At first, this sounds great. It should optimize productivity by having only enough people to serve the demand (no excess payroll), and by getting a higher percentage of the time on the floor be with your most productive sales people. Human error was taken out of the system because the computer did all the work.
What was the actual result? Well, due to the nature of the program, weaker employees were given weaker time slots. This made it even harder for them to hit the quotas, so they got even weaker scores (no fault of their own).
Second, if an employee had something else going on in their life which required some flexibility in scheduling, it was ignored, because there was no human element to work out a schedule with. This created ill will. In addition, when you schedule people in 15 minute increments, you create unrealistic schedules for people to live lives around, further demoralizing the employees.
From a customer’s point of view, this productivity measuring caused employees to fight over customers in order to get credit for the sale. In addition, the old strategy of spending time with customers to build up a strong rapport for long-term lifetime sales had to be discarded to try to make a sale right now in just five minutes. So now the customer experience was diminished.
The result? Terrible morale for the employees and a less satisfactory experience for the customer.
Does this mean the tool was bad? No. It just needed to have the human touch applied in order to use the tool more wisely. Rather than abdicating management solely to the computer, it needed to be seen as a helpful aid in the hands of a human manager.
The second article in the paper talked about how UAL got punished in the stock market because of a computer error. Apparently, an old 2002 article about UAL’s old bankruptcy court filing appeared in Google as a new news item. Computers which blindly scan for new news articles picked it up and gave the UAL bankruptcy prominence. Suddenly, everyone was selling off UAL stock thinking there was a new bankruptcy there. The lack of any human intervention here caused a real mess for UAL.
Put these two articles together and you can start to see the problems of relying solely on fact-based management. Namely:
1) Not all facts are really as factual as you think. Flaws get into the system…false stories about UAL…false readings on employee productivity due to how busy the store is when they are scheduled.
2) If you accept facts blindly without question, you will end up making bad decisions…like selling off the wrong stock or ruining the relationships with both your employees and your customers.
3) Near-term “facts” may cause decisions which create long-term disasters, because the long-term impacts are not yet at a point where your tool can manage them. For example, that store tool cannot measure lost productivity long term when you destroy morale, or lost future sales because customers are no longer being wooed for lifetime sales.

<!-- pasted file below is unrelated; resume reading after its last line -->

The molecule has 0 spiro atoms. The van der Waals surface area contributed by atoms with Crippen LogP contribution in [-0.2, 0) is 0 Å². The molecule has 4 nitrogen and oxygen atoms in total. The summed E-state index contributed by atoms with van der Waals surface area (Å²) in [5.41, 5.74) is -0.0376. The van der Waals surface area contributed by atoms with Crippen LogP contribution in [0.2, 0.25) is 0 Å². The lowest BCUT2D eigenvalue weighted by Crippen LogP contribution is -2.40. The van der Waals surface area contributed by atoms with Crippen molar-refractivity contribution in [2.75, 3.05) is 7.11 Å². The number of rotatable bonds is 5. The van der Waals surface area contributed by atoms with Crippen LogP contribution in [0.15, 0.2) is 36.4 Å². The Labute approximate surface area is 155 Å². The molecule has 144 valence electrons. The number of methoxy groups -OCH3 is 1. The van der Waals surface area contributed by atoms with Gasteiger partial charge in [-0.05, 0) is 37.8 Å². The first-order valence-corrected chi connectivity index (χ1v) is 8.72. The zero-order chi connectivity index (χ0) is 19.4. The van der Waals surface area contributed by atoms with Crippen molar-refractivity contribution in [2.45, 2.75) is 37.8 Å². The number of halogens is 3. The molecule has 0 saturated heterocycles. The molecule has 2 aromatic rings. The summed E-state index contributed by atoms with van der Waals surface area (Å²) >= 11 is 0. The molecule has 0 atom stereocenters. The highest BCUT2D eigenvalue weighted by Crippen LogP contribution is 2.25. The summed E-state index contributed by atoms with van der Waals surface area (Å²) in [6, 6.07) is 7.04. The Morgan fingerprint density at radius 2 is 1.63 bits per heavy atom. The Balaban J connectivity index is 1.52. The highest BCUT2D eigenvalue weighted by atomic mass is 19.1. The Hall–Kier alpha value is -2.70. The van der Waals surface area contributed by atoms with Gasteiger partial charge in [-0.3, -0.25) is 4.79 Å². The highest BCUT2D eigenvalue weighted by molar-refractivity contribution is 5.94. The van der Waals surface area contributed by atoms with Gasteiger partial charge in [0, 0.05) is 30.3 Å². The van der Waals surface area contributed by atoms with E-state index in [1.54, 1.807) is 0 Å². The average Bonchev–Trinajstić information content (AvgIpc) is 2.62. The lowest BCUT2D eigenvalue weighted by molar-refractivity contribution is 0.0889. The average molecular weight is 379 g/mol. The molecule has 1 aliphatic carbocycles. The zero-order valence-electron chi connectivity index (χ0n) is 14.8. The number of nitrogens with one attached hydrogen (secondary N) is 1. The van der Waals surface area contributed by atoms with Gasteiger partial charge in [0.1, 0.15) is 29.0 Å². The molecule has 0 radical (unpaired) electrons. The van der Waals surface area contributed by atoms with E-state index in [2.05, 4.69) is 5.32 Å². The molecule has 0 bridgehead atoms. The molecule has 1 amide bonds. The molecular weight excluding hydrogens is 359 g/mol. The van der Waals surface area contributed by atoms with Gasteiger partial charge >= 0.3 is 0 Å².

4) Truly monumental improvements to strategy (as well as true innovation) cannot be found in historical “facts.” Great leaps of innovation have to look well beyond a historical reservoir of data. Creativity has to look at future possibilities, not measured history.
5) By the time all the facts are in, the game is usually over. The innovators who invented the new opportunities have already grabbed the business. Business implies taking risks—acting before all the facts are in. By the time all the data is in to eliminate the risk, the rewards for taking the risk are gone.
6) By the way, given the dynamics of the marketplace, all the facts are never in. By the time you think you have all the facts, the market will have moved a bit, making them less relevant. If you wait for all the facts before acting, you will wait forever.
Management tools are nothing more than tools. The real value is in the quality of the person using the tool. Blindly following fact-based tools without human intervention is a dangerous path to take. “Facts” are not the end-all and be-all of management. They are just one element which needs to be synthesized with human intuition, compassion and insight. Let’s put the management back into fact-based management.
In the Disney movie Fantasia, Mickey Mouse had a magical wand which allowed him to get tools—like brooms—to do the work without the need for humans. At first, everything looked great, but in the long run, Mickey ended up with a disaster on his hands, because when brooms work without human intervention they create a real mess. Don’t fall into Mickey’s trap. Put direct human management into the mix.